Now that I’ve been perusing French cookbooks for about ten years, I can say that I’ve seen all sorts of recipes. Some are simple, some are complicated. Some are expensive to prepare, some cost next to nothing. Some can be done at the last minute, others require many days. Some use common ingredients, others are a bit more exotic. Maybe exotic isn’t the best word to describe abats, or offal. But what term would be best for the parts of the animal that most people nowadays don’t want to eat: tongues, kidneys, livers, hearts, ears, tails, stomachs, and the like?
Early cookbooks, such as Apicius,1 a Roman cookbook from the 4th century, are resplendent with offal dishes. Brains, livers, and hearts are all featured. Old French cookbooks also include many offal dishes. The peak of offal popularity possibly coincides with the 1938 edition of Larousse gastronomique2 which includes many, many recipes for every type of offal. But sadly, by the time the millennium edition3 of the same book was released, the volume of offal recipes is diminished, or it is hard to count them because they are no longer all gathered together in one place; the recipes are now organized by major ingredient. The Larousse gastronomique remains the best, current reference for offal recipes that I have found available in French publications. Additionally, I found one specialty book on testicles,4 but I haven’t found a book specifically for kidneys or ears.
What constitutes offal in French cooking? The current Larousse gastronomique has a detailed list we can use as a guide:
|Name (French)||Name (English)||Animal(s)|
|fraise||no English equivalent: the connecting membrane of veal intestines||veal|
|gras-double||tripe from the first stomach, sometimes called blanket or flat tripe||beef|
|pansette||base of the tripe from the first stomach, sometimes called blanket or flat tripe||lamb, veal|
|pieds||feet||beef, lamb, pork, sheep, veal|
|tête||head||beef, pork, sheep, veal|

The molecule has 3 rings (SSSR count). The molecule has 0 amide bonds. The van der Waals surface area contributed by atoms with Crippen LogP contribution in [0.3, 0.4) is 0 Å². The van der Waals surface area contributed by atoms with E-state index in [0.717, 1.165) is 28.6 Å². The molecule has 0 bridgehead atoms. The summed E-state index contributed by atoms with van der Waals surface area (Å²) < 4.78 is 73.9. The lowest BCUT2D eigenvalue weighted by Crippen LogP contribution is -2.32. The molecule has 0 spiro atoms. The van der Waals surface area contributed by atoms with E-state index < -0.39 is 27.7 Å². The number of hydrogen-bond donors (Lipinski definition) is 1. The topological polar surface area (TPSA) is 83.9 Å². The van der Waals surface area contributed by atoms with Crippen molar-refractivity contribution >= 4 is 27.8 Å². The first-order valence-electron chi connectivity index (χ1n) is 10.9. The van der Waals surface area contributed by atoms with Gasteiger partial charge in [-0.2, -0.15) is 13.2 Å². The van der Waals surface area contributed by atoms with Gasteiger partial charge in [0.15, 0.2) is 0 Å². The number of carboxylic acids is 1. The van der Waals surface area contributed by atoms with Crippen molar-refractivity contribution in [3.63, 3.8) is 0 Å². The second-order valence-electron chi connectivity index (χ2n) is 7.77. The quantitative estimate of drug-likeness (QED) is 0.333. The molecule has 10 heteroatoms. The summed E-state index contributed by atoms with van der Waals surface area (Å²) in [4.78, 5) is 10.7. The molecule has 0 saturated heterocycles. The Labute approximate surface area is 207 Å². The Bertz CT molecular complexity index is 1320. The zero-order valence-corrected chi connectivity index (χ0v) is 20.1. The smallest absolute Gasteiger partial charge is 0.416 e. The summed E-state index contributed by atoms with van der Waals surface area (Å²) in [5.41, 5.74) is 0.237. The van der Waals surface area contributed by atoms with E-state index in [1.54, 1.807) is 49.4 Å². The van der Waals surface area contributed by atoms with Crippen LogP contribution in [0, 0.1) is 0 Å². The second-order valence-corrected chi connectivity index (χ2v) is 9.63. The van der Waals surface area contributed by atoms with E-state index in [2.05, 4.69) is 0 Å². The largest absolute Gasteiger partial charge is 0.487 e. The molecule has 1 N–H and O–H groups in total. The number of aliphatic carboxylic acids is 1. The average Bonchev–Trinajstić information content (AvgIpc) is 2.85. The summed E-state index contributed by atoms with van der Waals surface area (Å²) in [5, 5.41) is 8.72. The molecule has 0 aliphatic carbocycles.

|tripes||tripe, but can also mean intestines||beef, sheep|
|Name (French)||Name (English)||Animal(s)|
|amourettes||spinal marrow||beef, sheep, veal|
|animelles ou rognons blanc||testicles||beef (bulls), lamb (rams),
|cervelle||brains||beef, lamb, pork, veal|
|cœur||heart||beef, lamb, pork, veal|
|foie||liver||beef, lamb, pork, veal|
|joue||checks||beef, lamb, pork, sheep, veal|
|langue||tongue||beef, lamb, pork, sheep, veal|
|museau||muzzle or snout||beef, pork|
|queue||tail||beef, lamb, pork, veal|
|ris||sweetbreads||calves, lamb, veal|
|rognons||kidneys||beef, lamb, pork, sheep, veal|
But when attempting to prepare the odd offal recipes that you may encounter, it may turn out that it is easier to get the recipe than the key ingredient. This was my experience when I set out to write this article and test offal recipes. The store that used to have pig’s ears on the shelf all the time now doesn’t. The only way I could get lamb testicles was to buy a 25-pound box at $10 per pound—so I didn’t. But there was a bright side too. A rancher from the other end of the state was now selling lamb offal at one of our local farmer’s markets. In the end I was able to prepare a dozen dishes to add to the offal recipes already on this web site.
My favorite offal on the list—one that I’ve enjoyed since I was a kid—is sweetbreads. I’d prepare this gland more often, but it is a bit expensive—the most expensive of any of the offal tested for this article. The recipe, ris de veau aux champignons et aux fèves, consists of thick slices of sweetbread, dusted with flour and pan-fried until golden and slightly crisp. These are served over a mixture of mushrooms and fava beans. The results are quite colorful and tasty.
Tongue is another offal that I’ve been eating since I was young. My mother would purchase a pickled tongue and then simmer it for a long time until tender. We would eat it sliced with mustard for dinner and then I’d have the leftovers cold, on sandwiches, for a couple of days to follow. I especially liked it when the sandwiches were made on rye bread and included thin dill pickle slices. Three different animals—beef, lamb, and pork—were used in the four tongue recipes tested for this article. Although there is a difference in size between the various animal tongues, their flavor tends to be fairly similar. In some of the older books where I found tongue recipes it was noted that the animal was somewhat interchangeable. I decided to brine the tongues for all the recipes, not because the recipes called for it, but because I prefer the color: reddish pink versus grayish brown. The completed dishes simply look more appealing to me.